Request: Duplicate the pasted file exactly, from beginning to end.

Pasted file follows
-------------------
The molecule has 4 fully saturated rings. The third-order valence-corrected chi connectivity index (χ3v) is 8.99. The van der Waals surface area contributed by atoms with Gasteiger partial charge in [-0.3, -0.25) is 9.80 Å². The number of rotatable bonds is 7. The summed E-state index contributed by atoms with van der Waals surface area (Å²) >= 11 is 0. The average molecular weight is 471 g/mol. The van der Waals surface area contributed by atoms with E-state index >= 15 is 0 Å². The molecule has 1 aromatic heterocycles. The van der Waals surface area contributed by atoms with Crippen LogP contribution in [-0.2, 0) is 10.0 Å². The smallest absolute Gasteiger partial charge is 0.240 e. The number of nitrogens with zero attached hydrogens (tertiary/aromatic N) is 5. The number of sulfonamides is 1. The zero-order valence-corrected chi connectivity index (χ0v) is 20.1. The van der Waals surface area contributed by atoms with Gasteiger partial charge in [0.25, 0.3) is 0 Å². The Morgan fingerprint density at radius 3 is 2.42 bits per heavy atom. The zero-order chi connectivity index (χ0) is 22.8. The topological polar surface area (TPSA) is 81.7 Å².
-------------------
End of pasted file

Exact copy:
The molecule has 4 fully saturated rings. The third-order valence-corrected chi connectivity index (χ3v) is 8.99. The van der Waals surface area contributed by atoms with Gasteiger partial charge in [-0.3, -0.25) is 9.80 Å². The number of rotatable bonds is 7. The summed E-state index contributed by atoms with van der Waals surface area (Å²) >= 11 is 0. The average molecular weight is 471 g/mol. The van der Waals surface area contributed by atoms with E-state index >= 15 is 0 Å². The molecule has 1 aromatic heterocycles. The van der Waals surface area contributed by atoms with Crippen LogP contribution in [-0.2, 0) is 10.0 Å². The smallest absolute Gasteiger partial charge is 0.240 e. The number of nitrogens with zero attached hydrogens (tertiary/aromatic N) is 5. The number of sulfonamides is 1. The zero-order valence-corrected chi connectivity index (χ0v) is 20.1. The van der Waals surface area contributed by atoms with Gasteiger partial charge in [0.25, 0.3) is 0 Å². The Morgan fingerprint density at radius 3 is 2.42 bits per heavy atom. The zero-order chi connectivity index (χ0) is 22.8. The topological polar surface area (TPSA) is 81.7 Å².